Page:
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nationality. Each tribe, or tribal district, would thus assimilate in power to one of the States of the Union. The Cherokee would no longer distrust the Choctaw, nor the Choctaw the Chickasaw; or a Chickasaw regard with jealousy a Creek or Seminole, or other member of the league.

A single territory, organized on these principles, would thus become the nucleus of a State. The plan of separate territories for each of the four tribes, reported to the Senate, is manifestly impracticable, even were not its provisions expensive in a four-fold degree, and some of its other features objectionable.

The industrial condition and means of these tribes are shown in detail, in the statistical tables, together with a digested exhibit of their moral condition. In an address delivered before an ecclesiastical board during the present year, by the Rev. C. Kingsbury, who has been a missionary among the Choctaws during forty years, that gentleman gave a very vivid account of the improved state of morals in this tribe. "My mission," said the speaker, who had grown grey in this benevolent service, "is among the Choctaws, west of the State of Arkansas. This mission was planted there thirty-nine years ago; then there was no gospel there — not a church nor a school-house; no Sabbath, no written language. All the Indians were addicted to intemperance. Infanticide was common; witchcraft was practised, and every form of superstition and vice was abundant. Now there are fifteen churches, of the Old School Presbyterians, with 1660 members, all full Choctaws, twelve ministers, four licentiates, and one candidate. Two of the ministers are full Choctaws — devoted and useful men. We have six boarding-schools, with 320 pupils, and pious teachers, where all the branches of good education are taught; habits of industry and principles of piety are inculcated. The native government is interested in this work, and has contributed $30,000 to the support of schools, having six besides those under the control of the missionaries. Then there are a large number of Saturday and Sabbath-schools; thousands of books have been printed and distributed, tracts and bound volumes, diffusing knowledge and religion among the people.

"The Choctaws give the best evidence of being a civilized people. In no part of this country is the Sabbath better observed — nowhere is there a more temperate community. Thirty years ago they adopted a law excluding ardent spirits, and it is enforced. I have seen large assemblies of Indians on occasion of the annuity being paid to them, and, though liquor could be easily procured across the line, there was not a single Indian drunk.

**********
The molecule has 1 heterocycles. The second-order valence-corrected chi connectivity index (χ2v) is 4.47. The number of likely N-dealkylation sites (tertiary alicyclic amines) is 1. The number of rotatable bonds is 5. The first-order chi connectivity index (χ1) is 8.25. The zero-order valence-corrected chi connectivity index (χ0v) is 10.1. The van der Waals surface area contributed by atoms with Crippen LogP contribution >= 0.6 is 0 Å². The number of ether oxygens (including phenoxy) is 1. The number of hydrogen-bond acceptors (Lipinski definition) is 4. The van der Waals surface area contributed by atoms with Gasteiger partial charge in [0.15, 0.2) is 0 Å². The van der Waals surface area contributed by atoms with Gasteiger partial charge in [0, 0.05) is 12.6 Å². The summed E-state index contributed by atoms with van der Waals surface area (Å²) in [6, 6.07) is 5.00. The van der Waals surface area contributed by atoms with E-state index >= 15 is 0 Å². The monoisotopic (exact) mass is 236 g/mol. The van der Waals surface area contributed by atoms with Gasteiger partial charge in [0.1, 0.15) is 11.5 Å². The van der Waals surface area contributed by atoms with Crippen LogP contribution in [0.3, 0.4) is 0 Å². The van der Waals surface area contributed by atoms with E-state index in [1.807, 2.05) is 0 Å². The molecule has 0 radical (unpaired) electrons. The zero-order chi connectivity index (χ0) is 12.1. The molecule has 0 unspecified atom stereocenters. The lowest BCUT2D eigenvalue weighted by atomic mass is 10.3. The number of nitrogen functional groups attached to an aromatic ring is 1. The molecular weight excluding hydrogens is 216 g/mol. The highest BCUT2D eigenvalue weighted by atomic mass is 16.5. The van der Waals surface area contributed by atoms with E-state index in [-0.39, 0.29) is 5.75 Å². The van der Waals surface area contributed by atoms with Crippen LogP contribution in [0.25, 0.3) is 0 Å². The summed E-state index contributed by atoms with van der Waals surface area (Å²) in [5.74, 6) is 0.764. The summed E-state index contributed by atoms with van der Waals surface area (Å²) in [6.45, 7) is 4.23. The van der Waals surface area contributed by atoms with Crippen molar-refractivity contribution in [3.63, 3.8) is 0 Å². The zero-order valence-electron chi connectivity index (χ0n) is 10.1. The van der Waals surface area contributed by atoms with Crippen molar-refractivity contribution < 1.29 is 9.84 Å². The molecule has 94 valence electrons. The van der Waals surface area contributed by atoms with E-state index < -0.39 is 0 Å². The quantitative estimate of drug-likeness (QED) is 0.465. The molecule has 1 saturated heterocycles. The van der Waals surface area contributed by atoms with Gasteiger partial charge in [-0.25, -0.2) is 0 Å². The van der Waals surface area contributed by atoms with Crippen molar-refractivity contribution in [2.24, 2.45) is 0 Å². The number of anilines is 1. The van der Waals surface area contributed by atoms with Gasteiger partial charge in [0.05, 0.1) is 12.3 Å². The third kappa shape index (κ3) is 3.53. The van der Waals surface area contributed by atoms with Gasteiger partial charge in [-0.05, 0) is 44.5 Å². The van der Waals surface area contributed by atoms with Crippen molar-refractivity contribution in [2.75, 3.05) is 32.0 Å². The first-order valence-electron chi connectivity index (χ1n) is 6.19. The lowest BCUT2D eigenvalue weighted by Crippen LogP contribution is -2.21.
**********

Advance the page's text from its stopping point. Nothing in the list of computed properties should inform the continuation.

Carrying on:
"Though we have but fifteen churches, we have sixty places of preaching, and the elders hold divine service in them every Sabbath-day. At our last meeting of presbytery, 400 Choctaws attended, camped out in the cold, and remained interested to the close. The collection made among them for Foreign Missions was $125.25; one of the Indians giving $20, and two others $10 apiece. One of them said, ‘I remember when we gave only $3 at such a collection. Then we were poor, and carried our wood

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on our backs; now we are better off, and can give more, and we must increase our gifts as our means increase.’

"Fathers and brethren, you have a noble band of missionaries there — I do not speak of myself, for I am in the service of another Board — and you must hold up their hands; some of them are ready to faint, and need help. Send them more men. We are told that many would go who are detained by their friends' opposition. Let them come. Your missions there are standing fair in the nation, and, with the confidence of the people, and enjoying the favor of God, they ought to be sustained with vigor, and will be crowned with still greater success." 697

Similar details could be furnished respecting the other three Ausonian tribes. The plantations and farms are well cultivated, according to our latest information, and the farms are well stocked and well fenced. Courts of justice and legislative councils are established, schools and academies cherished, churches built, and funds provided for orphans, mutes, and the indigent and unfortunate. A diurnal press is adequately sustained, and libraries encouraged. With these cheering indicia, it is not perceived why these rescued and instructed tribes should not attain a high state of prosperity and happiness. A tribe which has constructed an alphabet for the expression of its sounds, 698 and, in The Daughter of Tsaluh, has presented a brilliant evidence of proficiency in letters, grace, and manners, may well be expected to excel in learning and politeness. 699 Fifty-one schools, two academies, and 156 advanced pupils and students, at a single academy, denote an intellectual and moral vigor, and give evidence of high attainment. 700 Be it remembered that there are at this time sixty places of preaching, fifteen churches, and 1660 church-members in the Choctaw nation alone.

If thought and genius could animate a Pict, a Scot, a Celt, a Frank, and a Teuton, we are acquainted with no theory of philosophy which forbids their vital embodiment in the sonorous and graphic languages of these sons of the forest. Prometheus, it is asserted in mythological fable, invested with life a bull's hide, stuffed with bones; which so provoked Jupiter, that he deprived the earth of the use of fire. The vital spark was restored by the son of Japetus, who for this purpose visited the chariot of the sun. But, with the actual and practical power possessed by the United States, no Prometheus is required to say to the morally defunct Indian tribes. ARISE, AND STAND ON THY FEET; CONGRESS WILLS IT!

In closing this account of the present condition of the four tribes who occupy the most advanced position in the progress in civilization and refinement, the following summary of facts, derived from official sources, is submitted: